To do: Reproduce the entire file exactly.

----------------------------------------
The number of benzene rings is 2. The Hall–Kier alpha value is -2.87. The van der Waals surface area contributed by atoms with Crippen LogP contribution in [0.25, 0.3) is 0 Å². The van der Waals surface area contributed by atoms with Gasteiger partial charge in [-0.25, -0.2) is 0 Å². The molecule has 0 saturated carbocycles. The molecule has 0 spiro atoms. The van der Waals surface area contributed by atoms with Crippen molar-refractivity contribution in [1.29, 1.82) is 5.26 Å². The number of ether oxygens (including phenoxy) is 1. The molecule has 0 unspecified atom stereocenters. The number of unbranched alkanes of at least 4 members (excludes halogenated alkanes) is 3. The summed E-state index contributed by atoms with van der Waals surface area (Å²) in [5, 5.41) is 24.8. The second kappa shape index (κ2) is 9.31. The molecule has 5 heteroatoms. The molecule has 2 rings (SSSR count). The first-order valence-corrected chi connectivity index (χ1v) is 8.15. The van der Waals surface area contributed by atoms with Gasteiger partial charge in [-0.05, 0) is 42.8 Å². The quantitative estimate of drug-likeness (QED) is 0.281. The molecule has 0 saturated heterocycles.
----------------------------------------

The number of benzene rings is 2. The Hall–Kier alpha value is -2.87. The van der Waals surface area contributed by atoms with Crippen LogP contribution in [0.25, 0.3) is 0 Å². The van der Waals surface area contributed by atoms with Gasteiger partial charge in [-0.25, -0.2) is 0 Å². The molecule has 0 saturated carbocycles. The molecule has 0 spiro atoms. The van der Waals surface area contributed by atoms with Crippen molar-refractivity contribution in [1.29, 1.82) is 5.26 Å². The number of ether oxygens (including phenoxy) is 1. The molecule has 0 unspecified atom stereocenters. The number of unbranched alkanes of at least 4 members (excludes halogenated alkanes) is 3. The summed E-state index contributed by atoms with van der Waals surface area (Å²) in [5, 5.41) is 24.8. The second kappa shape index (κ2) is 9.31. The molecule has 5 heteroatoms. The molecule has 2 rings (SSSR count). The first-order valence-corrected chi connectivity index (χ1v) is 8.15. The van der Waals surface area contributed by atoms with Gasteiger partial charge in [-0.05, 0) is 42.8 Å². The quantitative estimate of drug-likeness (QED) is 0.281. The molecule has 0 saturated heterocycles.